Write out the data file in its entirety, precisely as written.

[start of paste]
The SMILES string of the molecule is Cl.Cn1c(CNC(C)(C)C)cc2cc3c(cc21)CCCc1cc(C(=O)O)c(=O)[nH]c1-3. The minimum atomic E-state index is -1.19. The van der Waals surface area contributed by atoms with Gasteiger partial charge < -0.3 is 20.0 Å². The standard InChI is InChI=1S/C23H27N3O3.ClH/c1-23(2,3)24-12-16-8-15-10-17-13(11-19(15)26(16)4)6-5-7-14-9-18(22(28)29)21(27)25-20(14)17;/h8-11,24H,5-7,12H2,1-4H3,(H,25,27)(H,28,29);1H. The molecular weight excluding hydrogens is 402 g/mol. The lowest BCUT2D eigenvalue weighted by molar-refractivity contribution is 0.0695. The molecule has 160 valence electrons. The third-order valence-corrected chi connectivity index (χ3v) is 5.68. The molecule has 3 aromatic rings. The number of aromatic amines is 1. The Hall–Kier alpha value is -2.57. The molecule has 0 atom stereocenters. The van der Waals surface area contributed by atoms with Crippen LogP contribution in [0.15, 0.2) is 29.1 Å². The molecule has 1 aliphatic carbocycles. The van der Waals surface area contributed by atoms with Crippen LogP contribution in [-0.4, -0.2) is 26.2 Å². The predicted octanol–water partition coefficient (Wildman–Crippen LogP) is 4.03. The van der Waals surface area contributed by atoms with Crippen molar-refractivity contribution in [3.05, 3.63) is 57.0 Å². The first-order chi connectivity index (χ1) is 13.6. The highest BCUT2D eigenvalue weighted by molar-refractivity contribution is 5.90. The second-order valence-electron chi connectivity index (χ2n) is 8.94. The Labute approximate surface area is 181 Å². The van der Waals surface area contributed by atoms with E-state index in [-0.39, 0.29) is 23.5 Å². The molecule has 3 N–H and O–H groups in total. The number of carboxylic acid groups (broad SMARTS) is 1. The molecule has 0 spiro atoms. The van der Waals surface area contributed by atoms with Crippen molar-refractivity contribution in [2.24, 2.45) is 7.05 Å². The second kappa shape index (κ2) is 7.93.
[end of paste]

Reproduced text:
The SMILES string of the molecule is Cl.Cn1c(CNC(C)(C)C)cc2cc3c(cc21)CCCc1cc(C(=O)O)c(=O)[nH]c1-3. The minimum atomic E-state index is -1.19. The van der Waals surface area contributed by atoms with Gasteiger partial charge < -0.3 is 20.0 Å². The standard InChI is InChI=1S/C23H27N3O3.ClH/c1-23(2,3)24-12-16-8-15-10-17-13(11-19(15)26(16)4)6-5-7-14-9-18(22(28)29)21(27)25-20(14)17;/h8-11,24H,5-7,12H2,1-4H3,(H,25,27)(H,28,29);1H. The molecular weight excluding hydrogens is 402 g/mol. The lowest BCUT2D eigenvalue weighted by molar-refractivity contribution is 0.0695. The molecule has 160 valence electrons. The third-order valence-corrected chi connectivity index (χ3v) is 5.68. The molecule has 3 aromatic rings. The number of aromatic amines is 1. The Hall–Kier alpha value is -2.57. The molecule has 0 atom stereocenters. The van der Waals surface area contributed by atoms with Crippen LogP contribution in [0.15, 0.2) is 29.1 Å². The molecule has 1 aliphatic carbocycles. The van der Waals surface area contributed by atoms with Crippen LogP contribution in [-0.4, -0.2) is 26.2 Å². The predicted octanol–water partition coefficient (Wildman–Crippen LogP) is 4.03. The van der Waals surface area contributed by atoms with Crippen molar-refractivity contribution in [3.05, 3.63) is 57.0 Å². The first-order chi connectivity index (χ1) is 13.6. The highest BCUT2D eigenvalue weighted by molar-refractivity contribution is 5.90. The second-order valence-electron chi connectivity index (χ2n) is 8.94. The Labute approximate surface area is 181 Å². The van der Waals surface area contributed by atoms with E-state index in [-0.39, 0.29) is 23.5 Å². The molecule has 3 N–H and O–H groups in total. The number of carboxylic acid groups (broad SMARTS) is 1. The molecule has 0 spiro atoms. The van der Waals surface area contributed by atoms with Crippen molar-refractivity contribution in [2.24, 2.45) is 7.05 Å². The second kappa shape index (κ2) is 7.93.